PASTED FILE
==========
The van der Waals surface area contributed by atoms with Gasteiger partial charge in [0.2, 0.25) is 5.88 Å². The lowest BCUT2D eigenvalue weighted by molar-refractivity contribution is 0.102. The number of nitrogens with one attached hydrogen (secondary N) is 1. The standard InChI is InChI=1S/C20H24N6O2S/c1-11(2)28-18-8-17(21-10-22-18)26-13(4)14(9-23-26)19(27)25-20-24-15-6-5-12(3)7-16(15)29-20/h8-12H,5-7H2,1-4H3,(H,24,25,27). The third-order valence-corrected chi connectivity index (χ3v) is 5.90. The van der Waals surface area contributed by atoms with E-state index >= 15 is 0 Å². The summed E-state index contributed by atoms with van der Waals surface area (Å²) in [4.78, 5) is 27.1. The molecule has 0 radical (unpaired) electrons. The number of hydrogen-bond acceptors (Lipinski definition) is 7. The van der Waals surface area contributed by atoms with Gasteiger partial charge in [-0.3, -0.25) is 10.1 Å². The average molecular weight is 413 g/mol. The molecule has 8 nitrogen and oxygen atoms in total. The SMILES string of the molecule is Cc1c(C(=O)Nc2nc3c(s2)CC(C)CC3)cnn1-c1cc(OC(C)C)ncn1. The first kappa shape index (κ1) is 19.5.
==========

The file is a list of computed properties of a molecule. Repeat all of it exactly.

The van der Waals surface area contributed by atoms with Gasteiger partial charge in [0.2, 0.25) is 5.88 Å². The lowest BCUT2D eigenvalue weighted by molar-refractivity contribution is 0.102. The number of nitrogens with one attached hydrogen (secondary N) is 1. The standard InChI is InChI=1S/C20H24N6O2S/c1-11(2)28-18-8-17(21-10-22-18)26-13(4)14(9-23-26)19(27)25-20-24-15-6-5-12(3)7-16(15)29-20/h8-12H,5-7H2,1-4H3,(H,24,25,27). The third-order valence-corrected chi connectivity index (χ3v) is 5.90. The van der Waals surface area contributed by atoms with E-state index >= 15 is 0 Å². The summed E-state index contributed by atoms with van der Waals surface area (Å²) in [4.78, 5) is 27.1. The molecule has 0 radical (unpaired) electrons. The number of hydrogen-bond acceptors (Lipinski definition) is 7. The van der Waals surface area contributed by atoms with Gasteiger partial charge in [-0.3, -0.25) is 10.1 Å². The average molecular weight is 413 g/mol. The molecule has 8 nitrogen and oxygen atoms in total. The SMILES string of the molecule is Cc1c(C(=O)Nc2nc3c(s2)CC(C)CC3)cnn1-c1cc(OC(C)C)ncn1. The first kappa shape index (κ1) is 19.5.